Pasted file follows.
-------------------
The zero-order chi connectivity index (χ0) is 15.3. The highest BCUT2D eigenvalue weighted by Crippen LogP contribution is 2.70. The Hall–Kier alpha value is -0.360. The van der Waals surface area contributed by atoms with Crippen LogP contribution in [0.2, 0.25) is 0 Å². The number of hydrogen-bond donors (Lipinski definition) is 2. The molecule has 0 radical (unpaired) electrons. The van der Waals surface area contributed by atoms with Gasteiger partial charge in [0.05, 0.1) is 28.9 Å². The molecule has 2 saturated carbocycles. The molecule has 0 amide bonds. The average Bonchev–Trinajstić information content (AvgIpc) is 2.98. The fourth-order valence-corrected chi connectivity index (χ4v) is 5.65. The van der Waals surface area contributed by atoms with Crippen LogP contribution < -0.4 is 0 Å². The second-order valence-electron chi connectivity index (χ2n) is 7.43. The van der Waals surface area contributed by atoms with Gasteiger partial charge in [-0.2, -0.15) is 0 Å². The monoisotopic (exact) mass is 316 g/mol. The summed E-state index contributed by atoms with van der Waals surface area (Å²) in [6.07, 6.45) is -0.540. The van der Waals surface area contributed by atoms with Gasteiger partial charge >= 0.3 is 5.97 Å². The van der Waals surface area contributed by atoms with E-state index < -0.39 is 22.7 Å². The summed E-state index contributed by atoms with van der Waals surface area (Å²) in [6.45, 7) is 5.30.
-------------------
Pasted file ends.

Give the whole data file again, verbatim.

The zero-order chi connectivity index (χ0) is 15.3. The highest BCUT2D eigenvalue weighted by Crippen LogP contribution is 2.70. The Hall–Kier alpha value is -0.360. The van der Waals surface area contributed by atoms with Crippen LogP contribution in [0.2, 0.25) is 0 Å². The number of hydrogen-bond donors (Lipinski definition) is 2. The molecule has 0 radical (unpaired) electrons. The van der Waals surface area contributed by atoms with Gasteiger partial charge in [0.05, 0.1) is 28.9 Å². The molecule has 2 saturated carbocycles. The molecule has 0 amide bonds. The average Bonchev–Trinajstić information content (AvgIpc) is 2.98. The fourth-order valence-corrected chi connectivity index (χ4v) is 5.65. The van der Waals surface area contributed by atoms with Crippen LogP contribution < -0.4 is 0 Å². The second-order valence-electron chi connectivity index (χ2n) is 7.43. The van der Waals surface area contributed by atoms with Gasteiger partial charge in [-0.2, -0.15) is 0 Å². The monoisotopic (exact) mass is 316 g/mol. The summed E-state index contributed by atoms with van der Waals surface area (Å²) in [6.07, 6.45) is -0.540. The van der Waals surface area contributed by atoms with Gasteiger partial charge >= 0.3 is 5.97 Å². The van der Waals surface area contributed by atoms with E-state index < -0.39 is 22.7 Å². The summed E-state index contributed by atoms with van der Waals surface area (Å²) in [6.45, 7) is 5.30.